Hoshigami: Running Blue Earth Remix DS Review
There are only two types of gamers that might actually enjoy playing Hoshigami Remix DS: those who have never played a tactics game before, or those who really, really enjoyed the title on PSOne.
Hoshigami Remix is a remake of the PSOne title originally released by Atlus. While this tactics game shares similar features and gameplay techniques as Final Fantasy Tactics, Tactics Ogre and Vandal Hearts, it falls flat on its face with tasteless gameplay and an uninteresting story. Hindered by a high difficulty level and a broken menu system, this trip down memory lane is not worth taking despite having interesting, colorful box art.
Just about every aspect of this game is sub-par. Upon the game’s first impression, the opening intro movie of the game is laugh out loud terrible. Using nothing more than basic zooming transition effects of the anime characters that are in the game, the player receives no backstory or any other useful information watching it. This is one of the worst opening sequences I have even seen in a video game.
After the terrible first impression, I thought the gameplay would make up for it. I was wrong. The grid based tactics battle system has more flaws and inconveniences than the check out line at Service Merchandise. Most tactics games allow each character on the screen one opportunity to move and a single attack with turn-order determined by speed and/or weight. Hoshigami uses a totally unique combat system that throws off any kind of gameplay balance. Using what the game calls as the “RAP System,” players can not only move multiple times in one turn, but also attack multiple times. Each action, whether it be movement, attacking, using items, etc, uses a certain number of RAP points, but when that character’s RAP meter is full, the turn ends. And when the turn ends, the player has two options: standby or defend. Hours into the game, I still couldn’t figure out what the difference was. Confusing.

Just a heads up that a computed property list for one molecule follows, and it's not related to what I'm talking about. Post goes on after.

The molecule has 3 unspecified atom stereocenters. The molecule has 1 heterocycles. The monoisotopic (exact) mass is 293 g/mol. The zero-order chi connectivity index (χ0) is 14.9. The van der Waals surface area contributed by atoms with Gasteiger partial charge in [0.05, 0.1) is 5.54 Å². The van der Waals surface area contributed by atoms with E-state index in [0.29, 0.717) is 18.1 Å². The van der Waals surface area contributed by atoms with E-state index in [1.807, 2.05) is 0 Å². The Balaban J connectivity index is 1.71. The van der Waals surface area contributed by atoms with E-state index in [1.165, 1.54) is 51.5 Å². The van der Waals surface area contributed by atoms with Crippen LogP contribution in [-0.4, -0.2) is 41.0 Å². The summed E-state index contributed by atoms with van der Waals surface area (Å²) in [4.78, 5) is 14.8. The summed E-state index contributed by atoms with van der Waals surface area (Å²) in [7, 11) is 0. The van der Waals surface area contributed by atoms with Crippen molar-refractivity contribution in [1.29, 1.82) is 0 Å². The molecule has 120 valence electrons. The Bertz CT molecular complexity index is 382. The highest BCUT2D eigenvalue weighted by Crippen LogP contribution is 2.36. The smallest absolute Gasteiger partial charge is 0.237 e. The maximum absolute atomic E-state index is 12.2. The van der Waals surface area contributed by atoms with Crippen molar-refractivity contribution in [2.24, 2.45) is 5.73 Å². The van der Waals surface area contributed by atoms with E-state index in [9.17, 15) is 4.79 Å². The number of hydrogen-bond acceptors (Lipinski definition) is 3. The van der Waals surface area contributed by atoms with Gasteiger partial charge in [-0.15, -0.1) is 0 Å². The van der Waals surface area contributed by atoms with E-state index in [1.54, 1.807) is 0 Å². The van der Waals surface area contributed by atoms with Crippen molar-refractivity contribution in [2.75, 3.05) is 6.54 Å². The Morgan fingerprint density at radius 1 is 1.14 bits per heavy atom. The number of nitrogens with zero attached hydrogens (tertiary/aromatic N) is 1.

Because characters have the potential to attack up to three (or even more times) in one turn, one character can easily be defeated in a single move. This skyrockets the game’s difficultly level. As for the game’s magic system, each player on the screen can possess coins that act as magic spells. But these coins have an incredibly long reach and there is no way to defend against them. Even though each character can only use a limited number of these coins per battle, it is enough to throw off the game’s balance by offering cheap and terribly ruthless tactics.
The game does not even explain how to use the RAP system or how these magical coins are used either. With the lack of an in-game tutorial and instruction manual, I was left completely in the dark. I still have questions as to when I can (and when I can’t) use these coins.